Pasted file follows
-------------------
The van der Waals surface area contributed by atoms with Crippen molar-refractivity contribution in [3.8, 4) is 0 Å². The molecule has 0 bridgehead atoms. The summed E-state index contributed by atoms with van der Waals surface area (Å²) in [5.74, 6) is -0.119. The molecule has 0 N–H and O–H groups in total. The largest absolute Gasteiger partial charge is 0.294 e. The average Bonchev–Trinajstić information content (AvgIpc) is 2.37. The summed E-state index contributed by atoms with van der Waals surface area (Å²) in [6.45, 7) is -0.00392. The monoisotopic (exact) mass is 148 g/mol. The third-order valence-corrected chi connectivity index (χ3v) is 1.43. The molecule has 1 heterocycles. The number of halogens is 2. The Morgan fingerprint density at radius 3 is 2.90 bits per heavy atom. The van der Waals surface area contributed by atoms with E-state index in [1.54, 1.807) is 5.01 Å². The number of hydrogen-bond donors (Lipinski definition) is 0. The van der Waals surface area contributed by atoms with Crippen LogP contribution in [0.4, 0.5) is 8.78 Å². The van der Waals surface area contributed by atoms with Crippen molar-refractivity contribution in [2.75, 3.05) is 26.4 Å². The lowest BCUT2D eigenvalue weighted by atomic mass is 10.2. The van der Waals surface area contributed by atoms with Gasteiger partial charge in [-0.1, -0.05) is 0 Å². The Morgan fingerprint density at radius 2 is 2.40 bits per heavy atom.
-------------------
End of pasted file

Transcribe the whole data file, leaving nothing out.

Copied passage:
The van der Waals surface area contributed by atoms with Crippen molar-refractivity contribution in [3.8, 4) is 0 Å². The molecule has 0 bridgehead atoms. The summed E-state index contributed by atoms with van der Waals surface area (Å²) in [5.74, 6) is -0.119. The molecule has 0 N–H and O–H groups in total. The largest absolute Gasteiger partial charge is 0.294 e. The average Bonchev–Trinajstić information content (AvgIpc) is 2.37. The summed E-state index contributed by atoms with van der Waals surface area (Å²) in [6.45, 7) is -0.00392. The monoisotopic (exact) mass is 148 g/mol. The third-order valence-corrected chi connectivity index (χ3v) is 1.43. The molecule has 1 heterocycles. The number of halogens is 2. The Morgan fingerprint density at radius 3 is 2.90 bits per heavy atom. The van der Waals surface area contributed by atoms with E-state index in [1.54, 1.807) is 5.01 Å². The number of hydrogen-bond donors (Lipinski definition) is 0. The van der Waals surface area contributed by atoms with Crippen LogP contribution in [0.4, 0.5) is 8.78 Å². The van der Waals surface area contributed by atoms with Crippen molar-refractivity contribution in [2.75, 3.05) is 26.4 Å². The lowest BCUT2D eigenvalue weighted by atomic mass is 10.2. The van der Waals surface area contributed by atoms with Gasteiger partial charge in [-0.1, -0.05) is 0 Å². The Morgan fingerprint density at radius 2 is 2.40 bits per heavy atom.